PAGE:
Among the myriad ways governments, enterprises, and individuals have stepped up to the plate, "each has had an important impact," Franklin says.

"The government," he points out, "is doing things like providing forums in which security professionals could gather and share information. Government has also played a role in enforcement, which changes the calculation that the cybercriminals have to do, to see whether ransomware is a worthwhile investment in their time and resources."

Even the way governments talk about ransomware has been important. RTF co-chair Megan Stifel points to the Colonial Pipeline attack as a watershed moment in ransomware policy. "The United States government was very overt in its messaging, signaling that ransomware attacks on critical infrastructure was not something that it will continue to tolerate. And that signaling carries on to this day, in its cybersecurity strategy."

Meanwhile, private industry has played its role. "Organizations have gotten better about their own hygiene," Stifel assesses. "Organizations have changed their responses to ransomware incidents," including paying their attackers far less often — only 37% of the time in Q4 2022, as compared with 85% of the time in Q1 2019, according to Coveware.

Dips in Ransomware

All these advancements have already borne fruit. In its May report, RTF noted 2022 data from CrowdStrike — indicating that ransomware was down 20% in data theft and extortion attacks — and Chainalysis — that the average lifespan of a ransomware strain plummeted to 70 days, from 153 in 2021 and 265 in 2020.

"My number one priority is to advance the scale, scope, and extent of operational collaboration," Stifel says. "We need to be better, quicker, and faster — and harsher, in some ways — at working between the government and private sector in operational collaboration, where we are closely integrated while also respecting privacy and civil liberties in leading these investigations and showing that a rule of law based approach to combating this type of cybersecurity risk ransomware is a successful one."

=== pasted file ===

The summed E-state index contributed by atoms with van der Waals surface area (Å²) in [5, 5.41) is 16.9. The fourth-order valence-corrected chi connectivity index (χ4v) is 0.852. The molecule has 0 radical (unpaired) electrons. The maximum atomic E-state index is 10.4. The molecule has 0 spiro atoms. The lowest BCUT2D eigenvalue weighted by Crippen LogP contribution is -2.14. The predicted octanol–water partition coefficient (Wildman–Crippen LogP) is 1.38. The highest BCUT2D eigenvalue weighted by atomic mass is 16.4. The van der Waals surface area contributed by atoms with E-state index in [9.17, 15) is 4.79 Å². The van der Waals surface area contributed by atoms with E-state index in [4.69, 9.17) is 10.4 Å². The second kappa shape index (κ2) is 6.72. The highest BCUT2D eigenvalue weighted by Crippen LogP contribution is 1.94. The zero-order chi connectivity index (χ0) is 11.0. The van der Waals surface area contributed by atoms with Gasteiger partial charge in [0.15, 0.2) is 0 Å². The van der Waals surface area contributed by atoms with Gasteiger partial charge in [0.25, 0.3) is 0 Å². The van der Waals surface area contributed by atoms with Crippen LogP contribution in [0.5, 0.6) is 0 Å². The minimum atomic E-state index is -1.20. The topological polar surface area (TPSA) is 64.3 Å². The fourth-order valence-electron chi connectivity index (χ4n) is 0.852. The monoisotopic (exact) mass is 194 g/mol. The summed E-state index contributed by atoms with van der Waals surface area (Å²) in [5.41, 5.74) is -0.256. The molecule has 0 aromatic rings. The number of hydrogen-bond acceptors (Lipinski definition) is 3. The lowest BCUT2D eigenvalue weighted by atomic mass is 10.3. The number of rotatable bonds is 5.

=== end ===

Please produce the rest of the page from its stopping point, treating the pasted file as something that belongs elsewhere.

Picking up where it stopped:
For as much effort as it took to stem ransomware the first time, even more will be required to keep it down and address the next threat that crops up in its place.

"Ransomware eventually, hopefully, will start to decline, but there will be something next," Stifel warns. "And so we need to get better at operational collaboration, not just to defeat ransomware, but to ensure a more sustainable and secure ecosystem."

About the Author(s)

Nate Nelson, Contributing Writer

Nate Nelson is a freelance writer based in New York City. Formerly a reporter at Threatpost, he contributes to a number of cybersecurity blogs and podcasts. He writes "Malicious Life" -- an award-winning Top 20 tech podcast on Apple and Spotify -- and hosts every other episode, featuring interviews with leading voices in security. He also co-hosts "The Industrial Security Podcast," the most popular show in its field.